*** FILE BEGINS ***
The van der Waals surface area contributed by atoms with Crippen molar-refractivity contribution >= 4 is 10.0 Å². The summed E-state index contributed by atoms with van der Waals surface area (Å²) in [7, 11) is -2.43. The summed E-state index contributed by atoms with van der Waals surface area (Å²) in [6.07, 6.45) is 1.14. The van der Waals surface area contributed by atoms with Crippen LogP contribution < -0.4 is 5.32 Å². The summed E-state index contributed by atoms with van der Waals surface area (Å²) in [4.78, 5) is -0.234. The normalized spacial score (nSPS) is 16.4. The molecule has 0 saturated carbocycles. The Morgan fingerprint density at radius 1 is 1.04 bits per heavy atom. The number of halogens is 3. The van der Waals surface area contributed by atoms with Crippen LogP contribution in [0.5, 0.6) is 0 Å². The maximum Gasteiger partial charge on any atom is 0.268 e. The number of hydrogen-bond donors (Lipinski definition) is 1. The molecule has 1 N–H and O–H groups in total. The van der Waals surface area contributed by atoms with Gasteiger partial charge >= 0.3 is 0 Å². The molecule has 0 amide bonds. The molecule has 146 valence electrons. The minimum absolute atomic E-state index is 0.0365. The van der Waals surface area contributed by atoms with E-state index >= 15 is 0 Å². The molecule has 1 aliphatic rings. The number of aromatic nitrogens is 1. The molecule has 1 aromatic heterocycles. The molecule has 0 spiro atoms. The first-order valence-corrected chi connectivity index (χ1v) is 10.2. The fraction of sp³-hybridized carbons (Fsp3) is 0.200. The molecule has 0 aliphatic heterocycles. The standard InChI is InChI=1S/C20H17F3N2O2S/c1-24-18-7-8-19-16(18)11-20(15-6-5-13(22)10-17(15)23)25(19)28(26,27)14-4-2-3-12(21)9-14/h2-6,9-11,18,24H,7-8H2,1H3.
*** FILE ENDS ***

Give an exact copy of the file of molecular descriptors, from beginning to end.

The van der Waals surface area contributed by atoms with Crippen molar-refractivity contribution >= 4 is 10.0 Å². The summed E-state index contributed by atoms with van der Waals surface area (Å²) in [7, 11) is -2.43. The summed E-state index contributed by atoms with van der Waals surface area (Å²) in [6.07, 6.45) is 1.14. The van der Waals surface area contributed by atoms with Crippen LogP contribution < -0.4 is 5.32 Å². The summed E-state index contributed by atoms with van der Waals surface area (Å²) in [4.78, 5) is -0.234. The normalized spacial score (nSPS) is 16.4. The molecule has 0 saturated carbocycles. The Morgan fingerprint density at radius 1 is 1.04 bits per heavy atom. The number of halogens is 3. The van der Waals surface area contributed by atoms with Crippen LogP contribution in [0.5, 0.6) is 0 Å². The maximum Gasteiger partial charge on any atom is 0.268 e. The number of hydrogen-bond donors (Lipinski definition) is 1. The molecule has 1 N–H and O–H groups in total. The van der Waals surface area contributed by atoms with Gasteiger partial charge >= 0.3 is 0 Å². The molecule has 0 amide bonds. The molecule has 146 valence electrons. The minimum absolute atomic E-state index is 0.0365. The van der Waals surface area contributed by atoms with E-state index >= 15 is 0 Å². The molecule has 1 aliphatic rings. The number of aromatic nitrogens is 1. The molecule has 1 aromatic heterocycles. The molecule has 0 spiro atoms. The first-order valence-corrected chi connectivity index (χ1v) is 10.2. The fraction of sp³-hybridized carbons (Fsp3) is 0.200. The molecule has 0 aliphatic heterocycles. The standard InChI is InChI=1S/C20H17F3N2O2S/c1-24-18-7-8-19-16(18)11-20(15-6-5-13(22)10-17(15)23)25(19)28(26,27)14-4-2-3-12(21)9-14/h2-6,9-11,18,24H,7-8H2,1H3.